Jessica hegoas

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Jessica hegoas

  1. 1. The Role of Gender in Child Discipline Jessica Hegoas Sociology 235 Erica Dixon
  2. 2. Why I am interested in this topic… <ul><li>I am the mother of two young children and I believe in positive parenting approaches. </li></ul><ul><li>I have also studied the negative effects of corporal punishment in children in other classes that I have had. </li></ul><ul><li>This course has deepened my level of understanding regarding this topic as the role of gender is discussed in parenting. </li></ul>
  3. 3. Background… <ul><li>There have been many studies showing the effects of corporal punishment as a method for discipline in child-rearing. One sociologist, Murray Strauss, is credited for doing extensive research on this topic. He suggests that an overwhelming amount of such discipline is carried out by males and that “the actual or implicit threat of physical coercion is one of many factors underlying male dominance in the family” (Kimmel, 189). This statement also inspired me to conduct further research on this topic. </li></ul>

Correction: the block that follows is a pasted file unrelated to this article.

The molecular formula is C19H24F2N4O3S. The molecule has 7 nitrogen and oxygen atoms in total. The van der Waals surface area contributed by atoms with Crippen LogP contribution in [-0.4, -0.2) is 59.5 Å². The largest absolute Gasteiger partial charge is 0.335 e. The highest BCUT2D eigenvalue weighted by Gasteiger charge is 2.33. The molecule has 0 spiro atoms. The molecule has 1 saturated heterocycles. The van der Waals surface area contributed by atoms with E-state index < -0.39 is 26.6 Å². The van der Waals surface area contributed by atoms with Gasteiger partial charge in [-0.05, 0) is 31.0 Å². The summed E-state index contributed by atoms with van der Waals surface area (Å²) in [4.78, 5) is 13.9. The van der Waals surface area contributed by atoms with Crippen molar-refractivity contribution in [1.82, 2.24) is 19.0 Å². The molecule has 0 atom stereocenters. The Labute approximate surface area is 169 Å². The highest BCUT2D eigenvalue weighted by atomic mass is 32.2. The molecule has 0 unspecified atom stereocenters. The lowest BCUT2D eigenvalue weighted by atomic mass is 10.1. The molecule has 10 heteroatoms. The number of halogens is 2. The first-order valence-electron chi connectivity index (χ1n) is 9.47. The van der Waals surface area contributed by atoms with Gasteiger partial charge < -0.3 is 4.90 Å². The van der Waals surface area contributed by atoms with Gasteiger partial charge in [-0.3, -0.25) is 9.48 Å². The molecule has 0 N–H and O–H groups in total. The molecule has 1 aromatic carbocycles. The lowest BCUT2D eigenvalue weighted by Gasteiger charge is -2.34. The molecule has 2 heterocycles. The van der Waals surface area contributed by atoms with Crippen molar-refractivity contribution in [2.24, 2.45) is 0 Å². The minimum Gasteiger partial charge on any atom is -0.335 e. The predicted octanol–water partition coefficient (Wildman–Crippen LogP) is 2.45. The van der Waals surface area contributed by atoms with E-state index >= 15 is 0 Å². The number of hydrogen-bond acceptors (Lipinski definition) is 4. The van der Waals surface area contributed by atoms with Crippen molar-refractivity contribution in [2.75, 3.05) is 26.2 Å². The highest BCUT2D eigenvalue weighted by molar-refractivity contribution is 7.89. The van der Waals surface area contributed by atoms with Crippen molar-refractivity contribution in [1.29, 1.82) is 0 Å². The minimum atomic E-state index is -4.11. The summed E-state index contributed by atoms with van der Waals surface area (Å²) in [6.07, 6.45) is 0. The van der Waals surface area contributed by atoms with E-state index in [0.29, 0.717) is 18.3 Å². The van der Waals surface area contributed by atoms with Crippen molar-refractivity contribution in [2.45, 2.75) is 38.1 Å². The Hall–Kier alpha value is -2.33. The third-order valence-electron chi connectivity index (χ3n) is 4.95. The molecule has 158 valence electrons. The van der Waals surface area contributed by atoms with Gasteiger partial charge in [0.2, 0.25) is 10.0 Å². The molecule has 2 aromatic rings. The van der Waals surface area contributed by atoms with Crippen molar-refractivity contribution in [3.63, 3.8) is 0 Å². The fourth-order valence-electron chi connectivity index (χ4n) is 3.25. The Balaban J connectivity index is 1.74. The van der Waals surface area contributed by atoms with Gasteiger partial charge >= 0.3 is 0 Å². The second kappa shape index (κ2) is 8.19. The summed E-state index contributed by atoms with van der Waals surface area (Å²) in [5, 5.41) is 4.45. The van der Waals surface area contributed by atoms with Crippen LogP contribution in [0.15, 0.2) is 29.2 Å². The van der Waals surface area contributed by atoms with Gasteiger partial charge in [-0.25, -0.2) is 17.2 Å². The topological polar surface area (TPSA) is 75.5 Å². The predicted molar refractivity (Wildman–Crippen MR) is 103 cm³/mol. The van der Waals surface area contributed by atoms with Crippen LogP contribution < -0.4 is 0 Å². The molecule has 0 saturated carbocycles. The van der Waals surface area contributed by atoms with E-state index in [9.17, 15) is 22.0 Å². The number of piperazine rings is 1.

4. 4. Background… <ul><li>In a publishing from the Journal of Family Violence by psychologist Laura McKee and her colleagues, from the University of Vermont, Dartmouth Medical Center, and University of North Carolina at Chapel Hill have asked, “Do rates of harsh verbal and physical discipline differ by gender of parent and child?,” (McKee et al. 188). </li></ul>
  5. 5. Background… <ul><li>The participants in the aforementioned article were recruited from pediatric hospitals in New England and consisted of married parents with children totaling 2,582 child/parent dyads. Demographic data was collected after families completed a number of survey questions constructed to evaluate positive parenting, warmth, appropriate discipline, harsh verbal and physical discipline, and overall youth externalizing of symptoms (McKee et al., 189-190). </li></ul>
  6. 6. Background… <ul><li>Their preliminary results showed that there was a significant difference in using harsh physical discipline between mothers and fathers when it came to punishing boys, but similar levels when it came to punishing girls. Furthermore, the study concluded that there was a great deal of externalizing behavior problems such as aggression and depression associated with fathers’ harsh verbal and physical discipline even (McKee et al., 196). </li></ul>